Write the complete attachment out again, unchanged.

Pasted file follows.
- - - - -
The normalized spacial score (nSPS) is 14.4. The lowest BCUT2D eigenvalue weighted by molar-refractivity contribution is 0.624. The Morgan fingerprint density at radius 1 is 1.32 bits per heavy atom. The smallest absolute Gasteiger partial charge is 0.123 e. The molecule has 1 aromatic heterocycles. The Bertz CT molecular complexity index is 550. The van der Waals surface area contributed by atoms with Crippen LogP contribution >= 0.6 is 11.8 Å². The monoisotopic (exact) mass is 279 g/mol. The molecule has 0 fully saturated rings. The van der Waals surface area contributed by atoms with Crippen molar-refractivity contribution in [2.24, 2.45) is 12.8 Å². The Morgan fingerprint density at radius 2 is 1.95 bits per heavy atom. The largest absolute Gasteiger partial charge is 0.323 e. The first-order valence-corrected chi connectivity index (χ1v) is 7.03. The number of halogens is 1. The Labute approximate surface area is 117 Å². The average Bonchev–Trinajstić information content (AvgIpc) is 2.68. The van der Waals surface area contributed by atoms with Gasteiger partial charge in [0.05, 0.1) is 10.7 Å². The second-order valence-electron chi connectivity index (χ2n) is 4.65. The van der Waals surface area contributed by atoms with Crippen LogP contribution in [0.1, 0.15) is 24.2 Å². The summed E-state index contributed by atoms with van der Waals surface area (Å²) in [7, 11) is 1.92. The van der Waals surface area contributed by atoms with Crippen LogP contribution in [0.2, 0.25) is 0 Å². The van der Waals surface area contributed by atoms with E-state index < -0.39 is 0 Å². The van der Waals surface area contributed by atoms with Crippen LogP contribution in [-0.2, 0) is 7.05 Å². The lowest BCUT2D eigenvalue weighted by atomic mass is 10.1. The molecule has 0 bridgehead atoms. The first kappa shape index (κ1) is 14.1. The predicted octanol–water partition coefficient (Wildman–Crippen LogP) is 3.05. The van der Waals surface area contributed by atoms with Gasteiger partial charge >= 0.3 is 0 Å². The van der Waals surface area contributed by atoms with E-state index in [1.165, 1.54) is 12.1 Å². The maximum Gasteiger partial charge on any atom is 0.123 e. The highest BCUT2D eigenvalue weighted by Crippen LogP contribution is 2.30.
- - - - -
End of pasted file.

The normalized spacial score (nSPS) is 14.4. The lowest BCUT2D eigenvalue weighted by molar-refractivity contribution is 0.624. The Morgan fingerprint density at radius 1 is 1.32 bits per heavy atom. The smallest absolute Gasteiger partial charge is 0.123 e. The molecule has 1 aromatic heterocycles. The Bertz CT molecular complexity index is 550. The van der Waals surface area contributed by atoms with Crippen LogP contribution >= 0.6 is 11.8 Å². The monoisotopic (exact) mass is 279 g/mol. The molecule has 0 fully saturated rings. The van der Waals surface area contributed by atoms with Crippen molar-refractivity contribution in [2.24, 2.45) is 12.8 Å². The Morgan fingerprint density at radius 2 is 1.95 bits per heavy atom. The largest absolute Gasteiger partial charge is 0.323 e. The first-order valence-corrected chi connectivity index (χ1v) is 7.03. The number of halogens is 1. The Labute approximate surface area is 117 Å². The average Bonchev–Trinajstić information content (AvgIpc) is 2.68. The van der Waals surface area contributed by atoms with Gasteiger partial charge in [0.05, 0.1) is 10.7 Å². The second-order valence-electron chi connectivity index (χ2n) is 4.65. The van der Waals surface area contributed by atoms with Crippen LogP contribution in [0.1, 0.15) is 24.2 Å². The summed E-state index contributed by atoms with van der Waals surface area (Å²) in [7, 11) is 1.92. The van der Waals surface area contributed by atoms with Crippen LogP contribution in [0.2, 0.25) is 0 Å². The van der Waals surface area contributed by atoms with E-state index < -0.39 is 0 Å². The van der Waals surface area contributed by atoms with Crippen LogP contribution in [-0.2, 0) is 7.05 Å². The lowest BCUT2D eigenvalue weighted by atomic mass is 10.1. The molecule has 0 bridgehead atoms. The first kappa shape index (κ1) is 14.1. The predicted octanol–water partition coefficient (Wildman–Crippen LogP) is 3.05. The van der Waals surface area contributed by atoms with Gasteiger partial charge >= 0.3 is 0 Å². The van der Waals surface area contributed by atoms with E-state index in [1.165, 1.54) is 12.1 Å². The maximum Gasteiger partial charge on any atom is 0.123 e. The highest BCUT2D eigenvalue weighted by Crippen LogP contribution is 2.30.